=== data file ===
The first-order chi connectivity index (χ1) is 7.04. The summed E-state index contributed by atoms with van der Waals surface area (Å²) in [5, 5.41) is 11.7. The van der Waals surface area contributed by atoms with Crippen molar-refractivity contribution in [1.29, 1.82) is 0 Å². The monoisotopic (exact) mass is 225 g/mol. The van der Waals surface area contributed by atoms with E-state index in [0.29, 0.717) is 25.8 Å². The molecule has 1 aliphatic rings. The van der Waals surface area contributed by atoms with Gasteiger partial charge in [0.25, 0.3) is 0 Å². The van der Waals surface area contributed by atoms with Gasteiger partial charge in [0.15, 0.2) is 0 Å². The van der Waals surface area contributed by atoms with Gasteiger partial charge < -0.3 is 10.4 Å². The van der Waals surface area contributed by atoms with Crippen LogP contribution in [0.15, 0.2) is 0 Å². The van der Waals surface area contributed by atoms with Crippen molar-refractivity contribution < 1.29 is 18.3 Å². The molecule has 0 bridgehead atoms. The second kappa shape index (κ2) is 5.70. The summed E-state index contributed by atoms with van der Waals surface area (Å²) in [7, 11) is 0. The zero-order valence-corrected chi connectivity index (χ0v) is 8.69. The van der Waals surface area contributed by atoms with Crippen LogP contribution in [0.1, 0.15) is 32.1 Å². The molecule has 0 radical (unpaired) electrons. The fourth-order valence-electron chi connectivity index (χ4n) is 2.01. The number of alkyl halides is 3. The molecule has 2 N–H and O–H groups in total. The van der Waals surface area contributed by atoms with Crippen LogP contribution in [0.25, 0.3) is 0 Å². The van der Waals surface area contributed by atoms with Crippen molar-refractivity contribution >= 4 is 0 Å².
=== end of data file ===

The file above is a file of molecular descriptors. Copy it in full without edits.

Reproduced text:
The first-order chi connectivity index (χ1) is 7.04. The summed E-state index contributed by atoms with van der Waals surface area (Å²) in [5, 5.41) is 11.7. The van der Waals surface area contributed by atoms with Crippen molar-refractivity contribution in [1.29, 1.82) is 0 Å². The monoisotopic (exact) mass is 225 g/mol. The van der Waals surface area contributed by atoms with E-state index in [0.29, 0.717) is 25.8 Å². The molecule has 1 aliphatic rings. The van der Waals surface area contributed by atoms with Gasteiger partial charge in [0.25, 0.3) is 0 Å². The van der Waals surface area contributed by atoms with Gasteiger partial charge in [0.15, 0.2) is 0 Å². The van der Waals surface area contributed by atoms with Gasteiger partial charge < -0.3 is 10.4 Å². The van der Waals surface area contributed by atoms with Crippen LogP contribution in [0.15, 0.2) is 0 Å². The van der Waals surface area contributed by atoms with Crippen molar-refractivity contribution < 1.29 is 18.3 Å². The molecule has 0 bridgehead atoms. The second kappa shape index (κ2) is 5.70. The summed E-state index contributed by atoms with van der Waals surface area (Å²) in [7, 11) is 0. The zero-order valence-corrected chi connectivity index (χ0v) is 8.69. The van der Waals surface area contributed by atoms with Crippen LogP contribution in [0.1, 0.15) is 32.1 Å². The molecule has 0 radical (unpaired) electrons. The fourth-order valence-electron chi connectivity index (χ4n) is 2.01. The number of alkyl halides is 3. The molecule has 2 N–H and O–H groups in total. The van der Waals surface area contributed by atoms with Crippen LogP contribution in [0.25, 0.3) is 0 Å². The van der Waals surface area contributed by atoms with Crippen molar-refractivity contribution >= 4 is 0 Å².